Podcast Pitch (reupload) Katlyn McCarthy


As a director, your style and trademarks are everything, it's what differentiates you from the crowd, and eventually allows you to create an expecting audience. Wes Anderson is a director who's known for his iconic style. his use of old pop music tied with slow motion shots, and his long panning shots are tell tale signs that you're watching an Anderson movie, but what hes most commonly known for and really seperates him from the rest is his use of colour and lately it seems as though his favourite colour is white. In light of his upcoming claymation movie "Isle of Dogs", Anderson is facing accusations of whitewashing, due to his casting choices .  Anthony Bearteaux, a writer for The San Diego Union-Tribune shed light on the controversy regarding the film. He states that while the film is Set in Japan and heavily influenced by the japanese director Akira Kurosawa, the cast seems to be rather eurocentric. He addresses that there are 6 asian cast memebers, but the spotlight isn't directed towards them, its directed towards Scarlette Johansen and Tilda Swinton, both of which came under attack previously for portraying other asian charachters in the movies Doctor Strange and ghost in the shell. This coincidence brings up the question of whether or not Isle of dogs is just another example of hollywoods recent asian erasure or if Anderson has a method to his madness. This isn't the first time Anderson has come under fire from his racial choices for his charachters, but some of these past choices have had deeper meaning and have actually been used satirize racism. so could this be what he wants to do with his new movie, or could his choices simply be skin deep and just fueling hollywoods discrimination towards authentic asain actors?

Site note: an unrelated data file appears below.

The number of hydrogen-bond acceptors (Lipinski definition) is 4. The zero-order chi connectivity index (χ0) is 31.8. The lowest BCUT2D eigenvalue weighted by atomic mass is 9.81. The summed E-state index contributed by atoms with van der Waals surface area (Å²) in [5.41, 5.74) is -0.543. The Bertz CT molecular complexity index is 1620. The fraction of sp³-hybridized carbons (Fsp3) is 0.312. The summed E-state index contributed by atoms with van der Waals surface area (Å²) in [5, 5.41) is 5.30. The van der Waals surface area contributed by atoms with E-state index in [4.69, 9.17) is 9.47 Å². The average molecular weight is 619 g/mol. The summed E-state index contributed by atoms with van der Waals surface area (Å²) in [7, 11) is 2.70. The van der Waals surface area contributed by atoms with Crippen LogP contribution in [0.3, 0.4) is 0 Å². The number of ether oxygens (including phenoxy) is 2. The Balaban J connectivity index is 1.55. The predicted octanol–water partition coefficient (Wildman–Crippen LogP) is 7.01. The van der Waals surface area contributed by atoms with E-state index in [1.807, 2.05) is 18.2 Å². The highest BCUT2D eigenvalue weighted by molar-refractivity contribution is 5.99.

Wes Anderson has a complex as being a kind shy man who doesn't like to step on peoples toes or have a great deal of attention on him, so it's hard to believe that he could do something so discriminatory on purpose. On the other hand, Anderson is indeed a rathr privelged white male and though he may not do so intentionally he may be ignorant to the effects that his choices make, because he is not a minority and has not faced the discrimination that they have. Though this is not as bad as being blatantly racist, it's still inexcusable to not be aware of your audience and social issues that your film could bring up.As a writer you must be aware of absolutely everything, and as someone as particular and thoughtful as Anderson, it seems unlikely that he could overlook such a large flaw.So is i ask again, Is this another case of racism in film, or is it an overlooked issue from a man completely envoloped in his own world of catering to the aesthic of his films?